"Now nobody can deny that the residential schools were a genocide of our people," Bellegarde said in June after the remains of 215 indigenous children were found.

In June, independent UN human rights experts expressed their concerns over the human rights tragedy, urging Canadian authorities to probe "the circumstances and responsibilities surrounding these deaths."

"The judiciary should conduct criminal investigations into all suspicious death and allegations of torture and sexual violence against children, hosted in residential schools, and prosecute and sanction the perpetrators and concealers who may still be alive," said the experts.

In fact, Canada is not the only Western country that touts itself as a model for human rights protection. It instead has a shameful history of harsh treatments of the indigenous people.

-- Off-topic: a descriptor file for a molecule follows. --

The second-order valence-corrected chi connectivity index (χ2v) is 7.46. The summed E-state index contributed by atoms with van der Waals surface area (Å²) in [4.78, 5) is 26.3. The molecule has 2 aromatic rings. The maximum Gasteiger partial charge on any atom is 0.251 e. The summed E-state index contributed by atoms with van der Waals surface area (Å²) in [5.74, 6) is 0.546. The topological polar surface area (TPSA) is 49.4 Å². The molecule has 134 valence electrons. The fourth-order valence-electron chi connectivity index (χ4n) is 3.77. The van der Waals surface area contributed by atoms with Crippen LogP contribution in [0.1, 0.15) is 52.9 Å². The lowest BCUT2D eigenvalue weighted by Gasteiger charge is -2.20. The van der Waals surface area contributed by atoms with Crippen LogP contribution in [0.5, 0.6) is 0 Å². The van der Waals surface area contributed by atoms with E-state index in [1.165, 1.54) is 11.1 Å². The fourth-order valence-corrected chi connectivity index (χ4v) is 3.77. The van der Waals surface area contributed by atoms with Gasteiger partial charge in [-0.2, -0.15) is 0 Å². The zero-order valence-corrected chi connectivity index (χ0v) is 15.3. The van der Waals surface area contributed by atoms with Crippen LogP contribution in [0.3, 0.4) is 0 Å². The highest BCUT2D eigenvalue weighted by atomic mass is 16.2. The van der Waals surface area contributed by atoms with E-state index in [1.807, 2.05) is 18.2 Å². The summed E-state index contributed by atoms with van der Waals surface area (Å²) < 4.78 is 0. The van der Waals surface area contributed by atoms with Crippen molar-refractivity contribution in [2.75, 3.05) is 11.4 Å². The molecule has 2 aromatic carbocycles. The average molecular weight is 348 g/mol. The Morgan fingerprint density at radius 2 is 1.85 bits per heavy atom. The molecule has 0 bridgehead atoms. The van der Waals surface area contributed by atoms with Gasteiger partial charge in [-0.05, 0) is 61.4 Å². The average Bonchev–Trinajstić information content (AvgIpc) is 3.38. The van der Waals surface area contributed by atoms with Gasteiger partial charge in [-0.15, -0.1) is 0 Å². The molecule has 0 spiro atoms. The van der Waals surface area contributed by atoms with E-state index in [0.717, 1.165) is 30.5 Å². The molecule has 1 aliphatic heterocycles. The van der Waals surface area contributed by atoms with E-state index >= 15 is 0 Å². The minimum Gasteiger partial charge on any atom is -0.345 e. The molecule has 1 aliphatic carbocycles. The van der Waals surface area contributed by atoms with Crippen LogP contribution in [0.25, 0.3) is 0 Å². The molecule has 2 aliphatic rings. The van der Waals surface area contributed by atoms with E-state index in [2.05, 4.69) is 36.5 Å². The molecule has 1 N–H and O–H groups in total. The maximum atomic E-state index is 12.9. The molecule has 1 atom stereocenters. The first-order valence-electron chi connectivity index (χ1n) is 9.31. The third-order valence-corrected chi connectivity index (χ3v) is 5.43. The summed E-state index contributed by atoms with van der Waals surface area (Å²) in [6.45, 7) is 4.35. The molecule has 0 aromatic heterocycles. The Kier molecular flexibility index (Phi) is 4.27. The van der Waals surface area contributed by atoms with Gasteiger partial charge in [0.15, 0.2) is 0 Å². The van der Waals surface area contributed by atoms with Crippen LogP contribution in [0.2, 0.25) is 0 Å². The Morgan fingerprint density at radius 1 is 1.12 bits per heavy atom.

In US history, there are chapters of horrific systemic ethnic cleansing and slaughter of Native Americans, which constitute genocide and crimes against humanity.

Over nearly 100 years after the United States was founded, Native Americans were expelled and killed during the Westward Expansion. Their population dwindled from 5 million at the end of the 15th century to 250,000 at the beginning of the 20th century.

Between the 19th century and the 1970s, the US government sent a large number of Native American children to boarding schools, which can be called the progenitor of concentration camps.

Even more worryingly, the sufferings that the ancestors of the indigenous people had endured do not bring better future for their descendants.

Nowadays, the indigenous people living in these "democratic" countries are still treated as second-class citizens and grappling with suppression and discrimination.

An article published by The Guardian in April said at least 474 Aboriginal and Torres Strait Islander people have died in Australia's police and prison custody over the past three decades, which was described as a "national shame" by experts.

"Aboriginal people are disproportionately arrested, remanded, and jailed, and so die at higher rates in custody as a proportion of the total population," said the article.